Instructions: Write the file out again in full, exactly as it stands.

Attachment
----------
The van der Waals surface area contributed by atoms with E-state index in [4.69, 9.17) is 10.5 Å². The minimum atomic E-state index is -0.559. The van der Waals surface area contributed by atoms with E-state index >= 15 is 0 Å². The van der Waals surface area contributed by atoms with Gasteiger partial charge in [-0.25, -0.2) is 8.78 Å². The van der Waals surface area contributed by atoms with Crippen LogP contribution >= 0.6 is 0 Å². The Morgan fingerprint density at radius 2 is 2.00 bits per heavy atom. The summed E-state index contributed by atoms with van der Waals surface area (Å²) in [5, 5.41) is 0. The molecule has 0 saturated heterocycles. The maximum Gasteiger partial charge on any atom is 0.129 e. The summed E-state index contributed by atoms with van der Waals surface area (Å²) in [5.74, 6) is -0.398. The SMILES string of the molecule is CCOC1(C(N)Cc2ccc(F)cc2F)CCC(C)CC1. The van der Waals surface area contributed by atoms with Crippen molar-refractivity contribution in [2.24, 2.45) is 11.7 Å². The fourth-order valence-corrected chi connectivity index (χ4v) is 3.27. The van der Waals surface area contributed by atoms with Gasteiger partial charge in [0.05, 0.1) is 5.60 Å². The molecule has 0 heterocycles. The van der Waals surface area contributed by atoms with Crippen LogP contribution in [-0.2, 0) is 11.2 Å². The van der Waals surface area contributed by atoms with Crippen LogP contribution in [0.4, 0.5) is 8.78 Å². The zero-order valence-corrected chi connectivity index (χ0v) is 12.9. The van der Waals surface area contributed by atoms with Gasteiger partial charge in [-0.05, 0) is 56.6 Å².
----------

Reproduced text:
The van der Waals surface area contributed by atoms with E-state index in [4.69, 9.17) is 10.5 Å². The minimum atomic E-state index is -0.559. The van der Waals surface area contributed by atoms with E-state index >= 15 is 0 Å². The van der Waals surface area contributed by atoms with Gasteiger partial charge in [-0.25, -0.2) is 8.78 Å². The van der Waals surface area contributed by atoms with Crippen LogP contribution >= 0.6 is 0 Å². The Morgan fingerprint density at radius 2 is 2.00 bits per heavy atom. The summed E-state index contributed by atoms with van der Waals surface area (Å²) in [5, 5.41) is 0. The molecule has 0 saturated heterocycles. The maximum Gasteiger partial charge on any atom is 0.129 e. The summed E-state index contributed by atoms with van der Waals surface area (Å²) in [5.74, 6) is -0.398. The SMILES string of the molecule is CCOC1(C(N)Cc2ccc(F)cc2F)CCC(C)CC1. The van der Waals surface area contributed by atoms with Crippen molar-refractivity contribution in [2.24, 2.45) is 11.7 Å². The fourth-order valence-corrected chi connectivity index (χ4v) is 3.27. The van der Waals surface area contributed by atoms with Gasteiger partial charge in [0.05, 0.1) is 5.60 Å². The molecule has 0 heterocycles. The van der Waals surface area contributed by atoms with Crippen LogP contribution in [-0.2, 0) is 11.2 Å². The van der Waals surface area contributed by atoms with Crippen LogP contribution in [0.4, 0.5) is 8.78 Å². The zero-order valence-corrected chi connectivity index (χ0v) is 12.9. The van der Waals surface area contributed by atoms with Gasteiger partial charge in [-0.05, 0) is 56.6 Å².